Are you worried about your preschoolers speech? Have you noticed your child repeating a word at the beginning of a question (for example, “Can-can-can I have one?”), using “um” frequently, making painful faces while speaking, or stumbling over their words when they get excited?
If your 3-4 year old appears to be having difficulty getting their words out, how concerned should you be, and how can you help?
How Do You Know if Your Child Has a Stuttering Problem?
Stuttering is a common developmental disorder, and occurs in about 1% of the overall population, while between 5% and 15% of children stutter at some point in childhood.
The average person will occasionally experience interruptions in the flow of speech, during high-pressure situations like speaking in front of a crowd.
Often people who stutter also have visual markers, called struggle behaviors, which include making facial grimaces or blinking repeatedly. Struggle behaviours can show that a person is anticipating a stutter and is trying to force the words out.
Stuttering in children often starts during the preschool years, often at 3-4 years. This is when children are starting to combine words and make longer sentences.
Stuttering can start suddenly – for example, a child might wake up one day with a stutter. It can also build up over time.
What causes Stuttering?
Stuttering can run in families. If a parent or relative (e.g. uncle, sister) stutters, your child has a higher chance of stuttering than someone whose parents or relatives do not.
According to The Sydney Children’s Hospitals Network, the exact cause of stuttering is not known. It is thought that stuttering may be related to brain activity that underlies speech production.
It is NOT caused by, low intelligence, emotional problems, parenting style and personality type. Anxiety and stress do not cause stuttering but can make stuttering worse (i.e. a child may stutter more when they are anxious).
A child who is already stuttering may stutter more when they are: excited, tired, nervous, arguing, given limited time to speak, competing to be heard, or using complicated language.
How Can You Help Your Child at Home When Stuttering Develops?
For pre-school children younger than 6 years who are stuttering, there are three therapy approaches that are supported with evidence from randomised clinical trials. These are the Lidcombe Program, RESTART-DCM, and the Westmead Program. The strongest research evidence is for the Lidcombe Program, which is used internationally.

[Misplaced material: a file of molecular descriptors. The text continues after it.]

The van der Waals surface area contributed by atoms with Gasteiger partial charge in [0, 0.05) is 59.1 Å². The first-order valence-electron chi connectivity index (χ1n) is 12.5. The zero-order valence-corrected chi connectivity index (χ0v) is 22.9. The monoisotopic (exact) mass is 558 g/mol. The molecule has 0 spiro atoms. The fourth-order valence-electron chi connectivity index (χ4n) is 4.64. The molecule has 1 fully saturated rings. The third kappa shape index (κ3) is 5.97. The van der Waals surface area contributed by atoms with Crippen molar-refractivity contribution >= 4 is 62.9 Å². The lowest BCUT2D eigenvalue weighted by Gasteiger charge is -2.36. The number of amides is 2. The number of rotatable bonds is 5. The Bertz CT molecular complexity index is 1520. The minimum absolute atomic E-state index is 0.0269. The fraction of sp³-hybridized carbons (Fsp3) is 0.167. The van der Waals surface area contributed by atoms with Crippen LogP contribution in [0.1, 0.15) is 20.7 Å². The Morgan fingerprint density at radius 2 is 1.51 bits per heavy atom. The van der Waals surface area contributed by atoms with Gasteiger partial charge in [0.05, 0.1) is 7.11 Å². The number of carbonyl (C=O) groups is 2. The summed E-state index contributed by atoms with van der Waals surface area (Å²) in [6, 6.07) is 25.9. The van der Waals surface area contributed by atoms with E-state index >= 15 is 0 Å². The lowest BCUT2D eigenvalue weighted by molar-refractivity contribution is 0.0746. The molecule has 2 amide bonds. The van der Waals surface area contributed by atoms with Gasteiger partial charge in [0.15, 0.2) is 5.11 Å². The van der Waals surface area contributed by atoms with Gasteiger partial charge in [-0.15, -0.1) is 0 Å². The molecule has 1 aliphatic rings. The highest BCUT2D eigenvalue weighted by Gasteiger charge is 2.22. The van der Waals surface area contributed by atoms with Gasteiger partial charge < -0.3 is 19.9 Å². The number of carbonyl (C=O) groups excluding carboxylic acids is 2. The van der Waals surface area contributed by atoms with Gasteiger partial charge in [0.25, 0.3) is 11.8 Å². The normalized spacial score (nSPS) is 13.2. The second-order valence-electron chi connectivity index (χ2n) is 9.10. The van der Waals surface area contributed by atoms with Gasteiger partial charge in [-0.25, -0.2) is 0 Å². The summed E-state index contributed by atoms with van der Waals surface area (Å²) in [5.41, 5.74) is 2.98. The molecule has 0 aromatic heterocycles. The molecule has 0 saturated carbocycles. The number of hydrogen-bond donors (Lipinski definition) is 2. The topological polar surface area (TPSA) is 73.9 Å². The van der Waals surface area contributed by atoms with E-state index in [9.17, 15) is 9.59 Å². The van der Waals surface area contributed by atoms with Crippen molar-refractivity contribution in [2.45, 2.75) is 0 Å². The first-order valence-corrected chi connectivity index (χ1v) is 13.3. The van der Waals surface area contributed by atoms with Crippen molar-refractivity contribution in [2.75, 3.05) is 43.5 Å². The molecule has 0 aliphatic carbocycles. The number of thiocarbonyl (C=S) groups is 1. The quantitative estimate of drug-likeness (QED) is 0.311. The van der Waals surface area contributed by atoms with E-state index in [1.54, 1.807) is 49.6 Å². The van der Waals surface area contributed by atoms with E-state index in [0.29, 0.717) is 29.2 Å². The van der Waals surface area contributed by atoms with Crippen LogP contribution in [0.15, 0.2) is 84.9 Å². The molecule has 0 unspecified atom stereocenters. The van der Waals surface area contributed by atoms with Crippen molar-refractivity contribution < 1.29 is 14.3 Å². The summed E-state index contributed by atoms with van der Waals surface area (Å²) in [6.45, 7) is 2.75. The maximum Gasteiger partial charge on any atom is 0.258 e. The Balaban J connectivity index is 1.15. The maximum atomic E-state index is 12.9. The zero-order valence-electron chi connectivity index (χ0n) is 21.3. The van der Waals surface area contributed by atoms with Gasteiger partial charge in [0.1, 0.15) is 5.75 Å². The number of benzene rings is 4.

The Sydney Children’s Hospitals Network shares how stuttering treatment aims to train a child to speak fluently and with confidence. Types of treatment vary according to the age of the child and the severity of their stutter.
The best practice treatment for pre-school children who stutter is called the Lidcombe Program.
This program is a behaviourally-based intervention that trains parents/caregiver to treat stuttering at home. The children attend therapy once a week, and then practice daily speech tasks at home with their parents.
How Do You Know When It’s Time to Consult a Professional?
Researchers and speech pathologists at the Australian Stuttering Research Centre recommend that early intervention for stuttering should start as soon as the speech pathologist and parent agree that the child will be able to comply with treatment demands.
UTS says research has shown pre-school age children can receive negative reactions from other children about their stuttering, which can lead to the subsequent development of social anxiety. It is now known that children who stutter are at risk of feeling anxious about talking in social situations when they are as young as 7 years.
Keep an eye out for struggle behaviours, monitor for signs of frustration, and contact a speech/language pathologist who can help address your concerns and help your child on a one-on-one basis.
What not to do!
NEVER draw attention to your child’s speech in front of others or put him or her in situations where speech is on display.
- Interrupting your child’s speech or completing sentences for him or her.
- Criticising your child’s speech.
- Teasing your child about their stutter.
- Letting other people (i.e. friends, parents) make comments or try to correct your child’s speech.
Does Stuttering Go Away?
Some children will grow out of stuttering on their own, but there’s currently no way to know which children will do this. It’s always best to consult a speech pathologist rather than to assume your child’s stuttering will go away by itself.